Let’s define epistemological direct realism as the view that we have noninferentially justified beliefs in at least some contingent propositions describing the external physical world. I add the adjective “external” here so as to leave open the question of whether sensations and other mental phenomena are themselves physical. I take it that an indirect realist can consistently maintain both that all knowledge of external physical reality must be inferred from knowledge of subjective sensations and also conclude that subjective sensations are, (...) for example, brain states. It’s a bit awkward, however, to use the cumbersome expression “external physical reality” and so for ease of exposition I shall often omit the adjective “external.” I shall say that a proposition describes the physical world only if its truth entails a proposition which attributes to some object those properties in virtue of which the thing is physical. So, for example, I might be able to know that the F exists, where the F is, in fact, a physical object. But if the proposition that the F exists does not entail that the F is physical, the proposition that the F exists is not, in this sense, a proposition describing the physical world. Berkeley, for example, sometimes posed as an epistemological direct realist when he claimed both that we can know unproblematically that certain ideas exist and that a physical object is nothing but a bundle of ideas. But when he was being careful he made clear that the ideas we know directly are never by themselves constitutive of a physical object—at best they are logical “parts” of objects. On his more sophisticated view, knowledge that a given physical object exists would always require inference—complex inference at that. Berkeley was no epistemological direct realist. (shrink)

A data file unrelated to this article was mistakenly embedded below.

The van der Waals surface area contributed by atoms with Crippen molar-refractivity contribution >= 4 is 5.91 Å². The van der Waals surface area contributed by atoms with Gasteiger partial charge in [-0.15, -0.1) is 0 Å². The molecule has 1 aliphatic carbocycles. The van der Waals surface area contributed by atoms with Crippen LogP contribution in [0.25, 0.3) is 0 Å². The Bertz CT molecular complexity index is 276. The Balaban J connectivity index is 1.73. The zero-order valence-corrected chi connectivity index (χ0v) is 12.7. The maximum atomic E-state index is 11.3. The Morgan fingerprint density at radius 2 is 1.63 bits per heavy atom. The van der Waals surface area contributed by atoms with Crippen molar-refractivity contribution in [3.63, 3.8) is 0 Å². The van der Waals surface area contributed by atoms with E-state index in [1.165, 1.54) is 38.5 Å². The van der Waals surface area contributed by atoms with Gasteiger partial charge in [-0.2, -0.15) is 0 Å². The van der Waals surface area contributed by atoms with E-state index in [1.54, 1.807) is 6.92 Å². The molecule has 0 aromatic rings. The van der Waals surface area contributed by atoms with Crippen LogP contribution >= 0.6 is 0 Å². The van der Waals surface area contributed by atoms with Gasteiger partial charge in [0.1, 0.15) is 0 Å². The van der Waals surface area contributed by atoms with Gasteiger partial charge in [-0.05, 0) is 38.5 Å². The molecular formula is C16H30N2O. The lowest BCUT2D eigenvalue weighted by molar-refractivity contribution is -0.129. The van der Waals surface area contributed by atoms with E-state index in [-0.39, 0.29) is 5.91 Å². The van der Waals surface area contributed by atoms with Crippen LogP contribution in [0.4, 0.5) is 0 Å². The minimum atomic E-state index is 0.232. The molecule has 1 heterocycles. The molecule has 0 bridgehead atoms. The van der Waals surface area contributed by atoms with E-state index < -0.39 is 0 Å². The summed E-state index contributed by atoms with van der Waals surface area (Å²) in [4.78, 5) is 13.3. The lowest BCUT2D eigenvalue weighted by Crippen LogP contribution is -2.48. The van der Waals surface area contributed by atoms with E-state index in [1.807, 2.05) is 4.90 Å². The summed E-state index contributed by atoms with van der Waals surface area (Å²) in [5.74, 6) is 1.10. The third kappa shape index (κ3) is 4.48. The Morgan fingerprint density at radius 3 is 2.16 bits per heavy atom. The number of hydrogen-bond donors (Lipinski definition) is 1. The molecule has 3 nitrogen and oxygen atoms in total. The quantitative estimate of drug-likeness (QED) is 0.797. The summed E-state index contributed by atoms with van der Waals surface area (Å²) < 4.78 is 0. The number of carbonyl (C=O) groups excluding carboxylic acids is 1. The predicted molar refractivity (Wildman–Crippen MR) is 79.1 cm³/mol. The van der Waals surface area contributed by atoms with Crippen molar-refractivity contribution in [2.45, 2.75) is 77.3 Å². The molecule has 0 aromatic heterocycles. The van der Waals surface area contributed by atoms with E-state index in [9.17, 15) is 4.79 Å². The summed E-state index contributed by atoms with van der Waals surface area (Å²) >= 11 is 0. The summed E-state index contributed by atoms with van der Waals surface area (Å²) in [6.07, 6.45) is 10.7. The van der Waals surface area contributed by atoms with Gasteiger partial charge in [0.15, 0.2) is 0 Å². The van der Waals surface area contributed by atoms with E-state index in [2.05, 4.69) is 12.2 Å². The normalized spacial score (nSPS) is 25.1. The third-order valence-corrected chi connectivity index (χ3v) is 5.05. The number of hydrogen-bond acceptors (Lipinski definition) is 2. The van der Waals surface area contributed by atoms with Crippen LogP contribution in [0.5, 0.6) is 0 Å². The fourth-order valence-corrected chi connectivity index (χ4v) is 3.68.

After arguing that truth-making is properly construed as a partnership between truth bearers and truth-makers, I focus on two prominent arguments against the category of fact as one of the key relata in the truth-making relation. After rejecting those arguments, I go on to examine a more difficult issue, one that might force us to appreciate more fully the robust role that thought has in “creating” truth.
To begin with the obvious, both philosophers and empirical scientists in various fields are interested in learning about the mind and mental states. That the philosophical task is different from the scientific task was once taken for granted. It has become increasingly more common, however, to hear philosophers of mind suggesting some sort of "partnership" between philosophy and cognitive science. There is no bright line separating philosophy and science, the argument goes. Each field, it is said, can learn from the (...) other. These suggested partnerships have always struck me as shaky at best—bewildering at worst. In this paper I want to defend the traditional separation of philosophical and empirical questions. I want to urge that we render unto cognitive science its empirical investigation, while we render unto philosophy the fundamental epistemological and ontological questions that empirical science never will and never could answer. (shrink)
In this paper I am primarily interested in establishing that a coherence theory of truth is conceptually incoherent. Although my primary concern is with the coherence theory of truth, I shall point out that the problem I raise has a striking parallel in a now well-known objection to coherence theories of justification (an objection that, ironically, was brought to the fore by a proponent of a coherence theory of justification, Laurence Bonjour).